Monday, 29 July 2013

The Long And Short Of It - Memory

People are always telling me how good my memory is. To an extent they're right. I point out things that happened years ago, and everyone struggles to remember what I'm going on about. I remember conversations word for word, and massive strings of information, as long as I'm interested. But it's a bit of a double edged sword.

That's my long term memory, and I have to admit, it is really good. I don't remember everything, but the things I remember tend to be very accurate and detailed memories. I can still remember potting some plants in nursery, when I would have been 3, or having specific conversation several years ago. It also comes in useful for things like maths and physics, where I need to remember formulae and equations. It helps if I have an interest, and an interesting anecdote to go with it. For example, if I was doodling while trying to memorise a formula, to remember the formula I might visualise the doodle, and the formula would spring to mind along with it. Apparently, this is quite common in people with autism, but don't expect us to be able to tell you what we had for lunch three years ago on a Wednesday in July! Unless something interesting happened, in which case we could probably tell you.

Now, I mentioned it's a bit of a double edged sword, and it is. For all my good long term memory, me and other autistic people tend to have a terrible short term, or 'working' memory. Today when I got up, I decided to get my jacket before going downstairs. When I was picking it up, some things fell on the floor. I picked them up, left the room and was halfway downstairs before I realised I was cold and had forgotten my jacket. This is partly down to the poor short term memory, and partly because of how easily I am distracted. Put the two together, and I'm terrible at remembering recent things. Just now I was distracted by some clouds, and completely forgot what my next sentence was going to be. This is where the idea of the absent-minded professor probably comes from. It also makes organising things terribly hard...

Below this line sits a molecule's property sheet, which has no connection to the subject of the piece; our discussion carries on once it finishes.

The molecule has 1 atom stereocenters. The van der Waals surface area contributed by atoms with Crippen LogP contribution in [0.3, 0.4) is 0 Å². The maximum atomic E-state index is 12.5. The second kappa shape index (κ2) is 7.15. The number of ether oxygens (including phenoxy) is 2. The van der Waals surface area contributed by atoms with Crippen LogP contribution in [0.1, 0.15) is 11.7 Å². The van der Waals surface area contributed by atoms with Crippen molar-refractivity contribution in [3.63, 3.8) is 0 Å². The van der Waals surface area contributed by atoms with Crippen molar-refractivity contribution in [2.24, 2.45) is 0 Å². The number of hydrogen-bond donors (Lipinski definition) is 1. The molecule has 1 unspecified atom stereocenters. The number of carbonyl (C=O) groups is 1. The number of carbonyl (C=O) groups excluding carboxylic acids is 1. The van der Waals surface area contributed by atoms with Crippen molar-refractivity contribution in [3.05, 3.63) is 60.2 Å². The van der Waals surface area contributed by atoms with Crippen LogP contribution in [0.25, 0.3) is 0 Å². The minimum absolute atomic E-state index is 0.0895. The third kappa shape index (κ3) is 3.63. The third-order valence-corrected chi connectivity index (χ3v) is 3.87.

This also partly explains why we have such trouble connecting names and faces. While I can normally remember a persons face after years, or their name, it's often hard to put the two together. This can be because when we were first introduced, and their name was thrown into the conversation casually, I could have missed it or been distracted, and so never committed the name to long term memory. With good friends (and family of course), this never happens, because the frequent interaction and emotional attachment ensures I never forget who they are. And I never want to! I've said before that without the support of my friends and family I wouldn't be where I am now.

Anyway, I hope you guys come back soon, have fun in the sun (if you have any!)


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